Movement Disorders: Deep-Brain Stimulation Perspective

  • John Y. K. Lee
  • Joshua M. Rosenow
  • Ali R. Rezai


The introduction and technical refinements of deep-brain stimulation (DBS) for the treatment of movement disorders over the past 15 years have resulted in a renaissance in the field of functional neurosurgery. For patients with medically refractory movement disorders, DBS procedures have largely replaced neuroablative techniques in the treatment of patients with movement disorders. This shift away from ablative procedures is multifactorial, but among the more important factors are its proven efficacy, the dramatic reversibility of the effects of neurostimulation, and the perceived minimally invasive nature of DBS compared with destructive procedures. Opposing this trend, however, has been the rise in the past decade in the use of Gamma Knife (GK) and occasionally linear accelerator (linac)-based radiosurgical units to perform thalamotomies and pallidotomies. The benefits of radiosurgical ablations include the fact that it is even less invasive than traditional surgical approaches, thus virtually eliminating the risk of hemorrhage, infection, and hardware-related complications. In addition, Gamma Knife radiosurgery is less time-consuming than microelectrode-guided radiofrequency lesioning and can be performed in patients who are at higher surgical risks for open procedures, such as patients with medical comorbidities or patients who cannot tolerate an awake procedure.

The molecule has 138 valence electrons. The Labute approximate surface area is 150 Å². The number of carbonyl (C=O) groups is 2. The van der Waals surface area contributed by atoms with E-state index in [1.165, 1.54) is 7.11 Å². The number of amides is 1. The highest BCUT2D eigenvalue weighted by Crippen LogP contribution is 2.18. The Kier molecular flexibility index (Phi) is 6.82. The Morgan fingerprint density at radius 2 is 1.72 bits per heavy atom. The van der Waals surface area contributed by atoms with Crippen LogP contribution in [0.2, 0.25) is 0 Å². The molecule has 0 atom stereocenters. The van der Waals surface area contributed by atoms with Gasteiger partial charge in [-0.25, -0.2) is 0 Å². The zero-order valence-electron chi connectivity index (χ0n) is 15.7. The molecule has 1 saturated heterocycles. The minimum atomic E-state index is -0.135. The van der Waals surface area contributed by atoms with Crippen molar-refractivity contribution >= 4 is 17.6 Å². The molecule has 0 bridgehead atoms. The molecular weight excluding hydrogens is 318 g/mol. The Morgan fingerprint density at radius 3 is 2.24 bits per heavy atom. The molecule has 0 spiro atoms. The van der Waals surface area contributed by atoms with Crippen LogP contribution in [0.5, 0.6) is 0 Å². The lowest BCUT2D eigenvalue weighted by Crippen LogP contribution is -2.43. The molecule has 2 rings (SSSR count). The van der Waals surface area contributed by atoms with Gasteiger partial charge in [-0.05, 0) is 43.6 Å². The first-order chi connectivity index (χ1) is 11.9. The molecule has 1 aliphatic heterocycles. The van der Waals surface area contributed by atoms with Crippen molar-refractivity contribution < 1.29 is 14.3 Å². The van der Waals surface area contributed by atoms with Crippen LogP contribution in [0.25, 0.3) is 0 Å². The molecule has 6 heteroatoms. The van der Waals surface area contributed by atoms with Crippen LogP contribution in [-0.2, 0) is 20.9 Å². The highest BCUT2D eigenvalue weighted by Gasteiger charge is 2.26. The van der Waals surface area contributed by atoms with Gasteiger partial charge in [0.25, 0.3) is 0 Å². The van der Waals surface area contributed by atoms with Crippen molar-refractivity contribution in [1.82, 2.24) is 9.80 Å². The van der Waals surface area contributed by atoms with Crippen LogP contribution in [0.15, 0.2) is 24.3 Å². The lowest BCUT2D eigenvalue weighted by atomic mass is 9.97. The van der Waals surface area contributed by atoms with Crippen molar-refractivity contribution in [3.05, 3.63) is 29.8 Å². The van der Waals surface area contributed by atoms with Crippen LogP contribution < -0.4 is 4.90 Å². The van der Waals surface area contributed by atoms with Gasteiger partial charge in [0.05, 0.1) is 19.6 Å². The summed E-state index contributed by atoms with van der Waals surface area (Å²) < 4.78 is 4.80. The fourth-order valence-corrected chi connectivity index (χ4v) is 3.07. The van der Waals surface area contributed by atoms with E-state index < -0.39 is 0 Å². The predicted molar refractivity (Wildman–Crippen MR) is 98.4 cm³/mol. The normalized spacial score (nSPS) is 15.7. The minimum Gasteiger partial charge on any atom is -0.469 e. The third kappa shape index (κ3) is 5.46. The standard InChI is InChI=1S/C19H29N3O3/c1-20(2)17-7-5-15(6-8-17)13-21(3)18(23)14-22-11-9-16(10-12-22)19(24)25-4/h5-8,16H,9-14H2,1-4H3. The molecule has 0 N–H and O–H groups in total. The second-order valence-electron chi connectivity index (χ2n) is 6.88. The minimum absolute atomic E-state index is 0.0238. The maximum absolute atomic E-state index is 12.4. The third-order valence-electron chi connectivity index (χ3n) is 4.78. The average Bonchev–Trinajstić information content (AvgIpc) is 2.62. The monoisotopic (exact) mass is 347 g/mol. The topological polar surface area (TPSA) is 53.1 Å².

Parkinson Disease Essential Tremor Gamma Knife Subthalamic Nucleus Gamma Knife Radiosurgery 
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Copyright information

© Springer Science+Business Media, LLC 2008

Authors and Affiliations

  • John Y. K. Lee
    • 1
    • 2
  • Joshua M. Rosenow
    • 3
    • 4
  • Ali R. Rezai
    • 5
  1. 1.Department of NeurosurgeryUniversity of PennsylvaniaPhiladelphia
  2. 2.Penn Gamma Knife at Pennsylvania HospitalUniversity of PennsylvaniaPhiladelphiaUSA
  3. 3.Department of Neurosurgery, Feinberg School of MedicineNorthwestern UniversityChicagoUSA
  4. 4.Northwestern Memorial HospitalChicagoUSA
  5. 5.Brain Neuromodulation Center, Jane and Lee Seidman Chair in Functional NeurosurgeryThe Cleveland Clinic FoundationClevelandUSA

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